“The most creative beings are often the ones who can be emotionally fragile, because it takes accessing that core space in order to bring forth their art,” said Cole, pointing out that after three months sequestered at home, people everywhere are going through a lot both mentally and spiritually. She continued, explaining that figuring out what’s important to us and how to pivot following COVID-19 can cause unsettled emotion when remaining centered and grounded is already a difficult task. For our own sake, she says we have to be willing to reevaluate and improve mindfulness and habits of self care altogether in order to have the capacity to offer support in implementing change.
“There probably will be a whole lot created during this time, but we will also probably lose people," she added. "Our job is to support, protect and nurture people in one way or another at this time.”
With this fact in mind, the group was able to offer material solutions for support including therapy and healthcare afforded by labels, practices in mindful breathing and meditation for artists, or even simpler gestures like finding the time to workout or cook as a form of respite within social distancing and quarantining measures.
For labelhead Balogun, caring for his artists in this way is not just lip service, but further a commitment to the wellbeing of his roster and a necessity in its overarching success. After R&B star Summer Walker’s public struggle with mental health and social anxiety following her ascension last year, Balogun and his label quickly began making changes in order to fully support the artist, including hiring a dedicated stone reader for her tour and launching a mental health division within the company. Additionally, Balogun added that his label will soon launch a pilot program for artists that helps them to begin building retirement and emergency funds.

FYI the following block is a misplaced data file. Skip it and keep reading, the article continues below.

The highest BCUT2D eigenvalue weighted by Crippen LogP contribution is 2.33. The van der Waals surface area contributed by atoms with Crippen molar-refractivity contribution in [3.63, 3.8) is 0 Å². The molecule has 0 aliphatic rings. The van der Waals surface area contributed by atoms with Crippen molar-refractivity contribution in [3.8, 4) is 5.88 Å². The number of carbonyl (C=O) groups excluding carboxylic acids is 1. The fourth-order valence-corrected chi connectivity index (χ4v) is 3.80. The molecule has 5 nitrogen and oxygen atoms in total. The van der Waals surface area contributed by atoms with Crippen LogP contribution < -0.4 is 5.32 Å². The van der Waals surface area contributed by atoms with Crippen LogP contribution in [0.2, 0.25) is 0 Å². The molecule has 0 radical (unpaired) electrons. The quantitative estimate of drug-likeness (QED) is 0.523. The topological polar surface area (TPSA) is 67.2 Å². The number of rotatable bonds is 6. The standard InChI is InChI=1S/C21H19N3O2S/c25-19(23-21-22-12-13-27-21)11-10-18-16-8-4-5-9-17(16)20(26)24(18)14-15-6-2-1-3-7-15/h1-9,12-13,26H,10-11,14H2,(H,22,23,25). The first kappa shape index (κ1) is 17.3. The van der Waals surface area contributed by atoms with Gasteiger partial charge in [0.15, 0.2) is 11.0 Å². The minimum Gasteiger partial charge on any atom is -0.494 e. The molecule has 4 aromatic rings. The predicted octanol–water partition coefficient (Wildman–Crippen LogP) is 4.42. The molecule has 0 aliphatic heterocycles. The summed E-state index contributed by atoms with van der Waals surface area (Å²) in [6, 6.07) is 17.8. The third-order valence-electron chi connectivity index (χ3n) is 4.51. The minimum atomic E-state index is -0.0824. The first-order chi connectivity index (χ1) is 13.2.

“It’s a marathon, not a sprint… by no means do we know everything but as leaders we have to push through. The best way to learn is to try it out and fail,” he said.
GRAMMY-winner Fiona spoke of her own battles with mental health as an artist and how the stress of the industry has nearly jeopardized her career and wellbeing before. She explained that it wasn’t until she was lead to alternative healing methods like acupuncture and therapy that she was able to clear her strained vocal cords and get back to creating.